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Dudekula Babakka of Kurlapalle Vs. D. Pedda Varadappa of Kurlapalle - Court Judgment

LegalCrystal Citation
SubjectCriminal
CourtChennai
Decided On
Reported inAIR1948Mad119; (1947)2MLJ306
AppellantDudekula Babakka of Kurlapalle
RespondentD. Pedda Varadappa of Kurlapalle
Excerpt:
- - i am not convinced that on account of this irregularity there has been a failure of justice. 3. the magistrate takes into account several circumstances for coming to the conclusion that the prosecution evidence is highly interested and thoroughly unreliable. nothing like this can be found in the present case......the decision in the case did not turn upon the fact whether there was a high fence or a low fence to the garden of the accused. the point was that it was most improbable that the accused should, instead of getting into his adjoining garden unnoticed, have run in another direction from which p.ws. 2 and 3 were coming. there was ample evidence in the case that the garden of the accused adjoined the alleged scene of offence. it is only the magistrate that mentions about the fence, but the existence of a fence was not even elicited on behalf of the complainant, as properly pointed out by the learned public prosecutor. the point made by the magistrate that it was inexplicable why the accused should go the way in which he is alleged to have gone instead of going into his garden is based.....
Judgment:
ORDER

Rajamannar, J.

1. This is an application to revise the order of the Taluk Magistrate, Dharmavaram acquitting the accused in C.C. No. 1 of 1946 on his file for an offence under Section 354 of the Indian Penal Code with which he was charged.

2. The only point raised in this case on behalf of the complainant is that after the entire evidence was recorded the Magistrate inspected the alleged scene of offence and imported the impressions which he received from such inspection in the consideration and appreciation of the evidence and that his conclusion is vitiated by this irregularity. No doubt under Section 539-B of the Code of Criminal Procedure the Magistrate should have recorded a memorandum of the relevant facts, if any, observed by him. at such inspection and such a memorandum should form part of the record of the case and a copy of it should be furnished to the Public Prosecutor, complainant or the accused on application. It has not been shown that the Magistrate in this case made notes of inspection and that a copy of the notes was supplied to the complainant. But I do not agree that merely because there was this irregularity the order of the Magistrate should be revised. I am not convinced that on account of this irregularity there has been a failure of justice.

3. The Magistrate takes into account several circumstances for coming to the conclusion that the prosecution evidence is highly interested and thoroughly unreliable. Almost all the circumstances relied on by him are based on the evidence in the case. The facts which may be said to have been gathered by the Magistrate from the personal inspection and referred to by him are that the place looked a busy locality and that the fencing put up near Nallagundlu to the garden land of the accused was low and could be easily scaled over ; but, in my opinion, the decision in the case did not turn upon the fact whether there was a high fence or a low fence to the garden of the accused. The point was that it was most improbable that the accused should, instead of getting into his adjoining garden unnoticed, have run in another direction from which P.Ws. 2 and 3 were coming. There was ample evidence in the case that the garden of the accused adjoined the alleged scene of offence. It is only the Magistrate that mentions about the fence, but the existence of a fence was not even elicited on behalf of the complainant, as properly pointed out by the learned Public Prosecutor. The point made by the Magistrate that it was inexplicable why the accused should go the way in which he is alleged to have gone instead of going into his garden is based on the evidence in the case, and there is no necessity to resort to any impression gathered at the personal inspection.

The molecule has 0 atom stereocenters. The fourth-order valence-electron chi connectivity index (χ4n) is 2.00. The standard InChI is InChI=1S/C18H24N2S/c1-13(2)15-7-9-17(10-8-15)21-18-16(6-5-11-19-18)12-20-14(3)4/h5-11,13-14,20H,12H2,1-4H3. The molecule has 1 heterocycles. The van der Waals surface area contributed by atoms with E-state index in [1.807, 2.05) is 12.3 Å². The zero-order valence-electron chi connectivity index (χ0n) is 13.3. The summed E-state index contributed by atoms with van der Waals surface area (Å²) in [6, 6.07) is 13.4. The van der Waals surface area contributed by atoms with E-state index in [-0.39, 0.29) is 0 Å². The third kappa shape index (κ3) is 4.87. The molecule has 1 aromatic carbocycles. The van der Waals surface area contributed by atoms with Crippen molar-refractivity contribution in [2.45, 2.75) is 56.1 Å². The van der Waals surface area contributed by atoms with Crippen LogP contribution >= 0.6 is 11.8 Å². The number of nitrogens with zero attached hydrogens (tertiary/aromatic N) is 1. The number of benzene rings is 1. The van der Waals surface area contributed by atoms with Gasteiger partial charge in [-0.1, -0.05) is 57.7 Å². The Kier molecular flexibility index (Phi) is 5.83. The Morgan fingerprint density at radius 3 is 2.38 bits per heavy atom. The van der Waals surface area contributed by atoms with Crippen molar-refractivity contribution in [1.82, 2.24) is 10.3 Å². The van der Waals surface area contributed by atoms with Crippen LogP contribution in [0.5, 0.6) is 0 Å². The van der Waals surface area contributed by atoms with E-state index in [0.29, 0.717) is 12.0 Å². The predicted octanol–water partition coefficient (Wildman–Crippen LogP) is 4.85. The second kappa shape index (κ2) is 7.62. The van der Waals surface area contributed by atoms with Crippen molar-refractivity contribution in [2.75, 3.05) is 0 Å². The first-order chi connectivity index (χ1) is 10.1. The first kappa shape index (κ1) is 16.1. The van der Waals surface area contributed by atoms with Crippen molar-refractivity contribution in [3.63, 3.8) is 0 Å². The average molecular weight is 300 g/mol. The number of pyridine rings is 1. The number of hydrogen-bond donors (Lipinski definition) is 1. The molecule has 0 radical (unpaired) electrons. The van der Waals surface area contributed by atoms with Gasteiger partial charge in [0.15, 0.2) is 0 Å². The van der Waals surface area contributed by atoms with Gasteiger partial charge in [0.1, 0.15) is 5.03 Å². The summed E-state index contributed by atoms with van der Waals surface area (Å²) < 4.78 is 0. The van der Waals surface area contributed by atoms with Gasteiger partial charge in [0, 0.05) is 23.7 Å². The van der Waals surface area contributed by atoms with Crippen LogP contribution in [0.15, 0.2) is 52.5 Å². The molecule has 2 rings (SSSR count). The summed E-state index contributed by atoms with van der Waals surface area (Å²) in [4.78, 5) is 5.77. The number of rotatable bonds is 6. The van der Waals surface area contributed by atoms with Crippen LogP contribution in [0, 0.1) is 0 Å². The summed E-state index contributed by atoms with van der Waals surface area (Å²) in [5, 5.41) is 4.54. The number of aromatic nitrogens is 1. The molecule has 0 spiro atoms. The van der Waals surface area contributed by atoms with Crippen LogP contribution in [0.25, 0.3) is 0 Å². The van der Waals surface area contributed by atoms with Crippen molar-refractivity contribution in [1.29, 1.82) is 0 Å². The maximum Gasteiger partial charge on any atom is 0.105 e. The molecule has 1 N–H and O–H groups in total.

4. The learned advocate for the complainant relied upon the decision of Devadoss, J., reported in Kadar Batcha Sahib In re (1927) 54 M.L.J. 442. In that case the whole question turned upon there being an entrance or not, and the impression that the Magistrate received at the inspection was that the entrance was an old one, and the learned Judge thought that this view of the impression received by the Magistrate influenced him in accepting the evidence for the prosecution as true. Nothing like this can be found in the present case. I am convinced that the complainant has not been prejudiced in any way by the irregularity committed by the Magistrate.

5. The revision petition fails and is dismissed.


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